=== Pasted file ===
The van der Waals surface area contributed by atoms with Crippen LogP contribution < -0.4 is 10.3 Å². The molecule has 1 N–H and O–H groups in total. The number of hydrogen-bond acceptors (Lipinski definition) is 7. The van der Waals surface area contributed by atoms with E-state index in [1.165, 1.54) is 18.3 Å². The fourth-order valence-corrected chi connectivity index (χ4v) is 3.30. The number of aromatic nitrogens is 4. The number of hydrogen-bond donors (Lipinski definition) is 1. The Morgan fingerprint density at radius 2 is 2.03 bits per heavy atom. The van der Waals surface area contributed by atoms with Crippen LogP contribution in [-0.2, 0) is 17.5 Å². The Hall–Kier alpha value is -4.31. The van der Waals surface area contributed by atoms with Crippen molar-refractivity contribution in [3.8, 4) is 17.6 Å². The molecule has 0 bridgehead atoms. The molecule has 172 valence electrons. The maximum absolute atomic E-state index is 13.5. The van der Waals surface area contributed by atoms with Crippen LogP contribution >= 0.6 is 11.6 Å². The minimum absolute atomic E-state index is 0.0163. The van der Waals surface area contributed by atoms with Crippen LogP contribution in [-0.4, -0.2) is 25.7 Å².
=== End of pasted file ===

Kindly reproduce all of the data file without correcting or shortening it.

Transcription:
The van der Waals surface area contributed by atoms with Crippen LogP contribution < -0.4 is 10.3 Å². The molecule has 1 N–H and O–H groups in total. The number of hydrogen-bond acceptors (Lipinski definition) is 7. The van der Waals surface area contributed by atoms with E-state index in [1.165, 1.54) is 18.3 Å². The fourth-order valence-corrected chi connectivity index (χ4v) is 3.30. The number of aromatic nitrogens is 4. The number of hydrogen-bond donors (Lipinski definition) is 1. The Morgan fingerprint density at radius 2 is 2.03 bits per heavy atom. The van der Waals surface area contributed by atoms with Crippen LogP contribution in [-0.2, 0) is 17.5 Å². The Hall–Kier alpha value is -4.31. The van der Waals surface area contributed by atoms with Crippen molar-refractivity contribution in [3.8, 4) is 17.6 Å². The molecule has 0 bridgehead atoms. The molecule has 172 valence electrons. The maximum absolute atomic E-state index is 13.5. The van der Waals surface area contributed by atoms with Crippen LogP contribution >= 0.6 is 11.6 Å². The minimum absolute atomic E-state index is 0.0163. The van der Waals surface area contributed by atoms with Crippen LogP contribution in [-0.4, -0.2) is 25.7 Å².